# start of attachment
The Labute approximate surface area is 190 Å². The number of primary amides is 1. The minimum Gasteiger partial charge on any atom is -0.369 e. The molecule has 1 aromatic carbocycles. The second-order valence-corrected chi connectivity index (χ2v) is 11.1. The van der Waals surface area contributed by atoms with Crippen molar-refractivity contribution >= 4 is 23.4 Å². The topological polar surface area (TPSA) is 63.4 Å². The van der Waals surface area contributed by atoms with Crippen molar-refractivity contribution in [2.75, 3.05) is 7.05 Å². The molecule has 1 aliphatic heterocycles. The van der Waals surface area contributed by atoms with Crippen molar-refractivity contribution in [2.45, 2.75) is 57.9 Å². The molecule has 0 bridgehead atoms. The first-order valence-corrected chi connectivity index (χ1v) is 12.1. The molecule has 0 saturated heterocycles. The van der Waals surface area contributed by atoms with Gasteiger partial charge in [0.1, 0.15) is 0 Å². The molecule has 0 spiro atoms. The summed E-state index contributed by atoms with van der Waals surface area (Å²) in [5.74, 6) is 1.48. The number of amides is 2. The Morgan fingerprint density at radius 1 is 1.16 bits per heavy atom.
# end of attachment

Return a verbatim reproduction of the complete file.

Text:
The Labute approximate surface area is 190 Å². The number of primary amides is 1. The minimum Gasteiger partial charge on any atom is -0.369 e. The molecule has 1 aromatic carbocycles. The second-order valence-corrected chi connectivity index (χ2v) is 11.1. The van der Waals surface area contributed by atoms with Crippen molar-refractivity contribution >= 4 is 23.4 Å². The topological polar surface area (TPSA) is 63.4 Å². The van der Waals surface area contributed by atoms with Crippen molar-refractivity contribution in [2.75, 3.05) is 7.05 Å². The molecule has 1 aliphatic heterocycles. The van der Waals surface area contributed by atoms with Crippen molar-refractivity contribution in [2.45, 2.75) is 57.9 Å². The molecule has 0 bridgehead atoms. The first-order valence-corrected chi connectivity index (χ1v) is 12.1. The molecule has 0 saturated heterocycles. The van der Waals surface area contributed by atoms with Gasteiger partial charge in [0.1, 0.15) is 0 Å². The molecule has 0 spiro atoms. The summed E-state index contributed by atoms with van der Waals surface area (Å²) in [5.74, 6) is 1.48. The number of amides is 2. The Morgan fingerprint density at radius 1 is 1.16 bits per heavy atom.